Photo of snowy Sussex woodland trail Photo of snowy Sussex woodland trail

Sirius is South at Midnight on New Year’s Eve

The brightest star in the night sky, Sirius, will be due south at midnight on New Year’s Eve. This is true every year.*

Depending on your perspective, this is a quirk / coincidence / evidence of something weird and wonderful. Whatever your perspective, it is something that is occasionally useful, and always fun, to know.

The easiest way to find Sirius is to ‘slide down Orion’s belt’.

How the sky appears, weather allowing, when looking South at midnight on New Year’s Eve:

* This is true every year and will be for many more years, but not thousands. This is because of a slow change in the way the stars appear in the night sky due to something called the precession of the equinox – or, in English, the Earth spins like a top, but it also wobbles around in a circle, like a top.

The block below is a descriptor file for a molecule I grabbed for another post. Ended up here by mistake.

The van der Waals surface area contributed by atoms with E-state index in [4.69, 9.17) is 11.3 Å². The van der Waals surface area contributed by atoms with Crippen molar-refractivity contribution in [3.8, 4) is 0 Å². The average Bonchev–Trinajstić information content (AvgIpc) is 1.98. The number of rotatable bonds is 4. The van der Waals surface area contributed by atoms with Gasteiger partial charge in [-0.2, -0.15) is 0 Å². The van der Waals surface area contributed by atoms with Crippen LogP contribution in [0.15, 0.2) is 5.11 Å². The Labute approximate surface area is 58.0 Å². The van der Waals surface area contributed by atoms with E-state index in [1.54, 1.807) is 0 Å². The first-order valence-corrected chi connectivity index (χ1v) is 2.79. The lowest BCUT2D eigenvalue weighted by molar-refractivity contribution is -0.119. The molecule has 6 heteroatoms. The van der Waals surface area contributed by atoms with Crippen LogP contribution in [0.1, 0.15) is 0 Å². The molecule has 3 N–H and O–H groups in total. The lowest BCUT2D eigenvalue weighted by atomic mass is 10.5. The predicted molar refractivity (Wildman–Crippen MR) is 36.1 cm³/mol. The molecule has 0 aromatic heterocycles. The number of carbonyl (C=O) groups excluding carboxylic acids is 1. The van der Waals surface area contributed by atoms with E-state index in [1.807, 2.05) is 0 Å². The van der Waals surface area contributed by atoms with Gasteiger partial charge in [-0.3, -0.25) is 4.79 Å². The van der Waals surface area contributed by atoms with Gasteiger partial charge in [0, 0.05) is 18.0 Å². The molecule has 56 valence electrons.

You might also enjoy:

How to Navigate Using the Stars

How to Forecast the Weather Using Twinkling Stars

Finding South Using the Stars

The Future of Celestial Navigation

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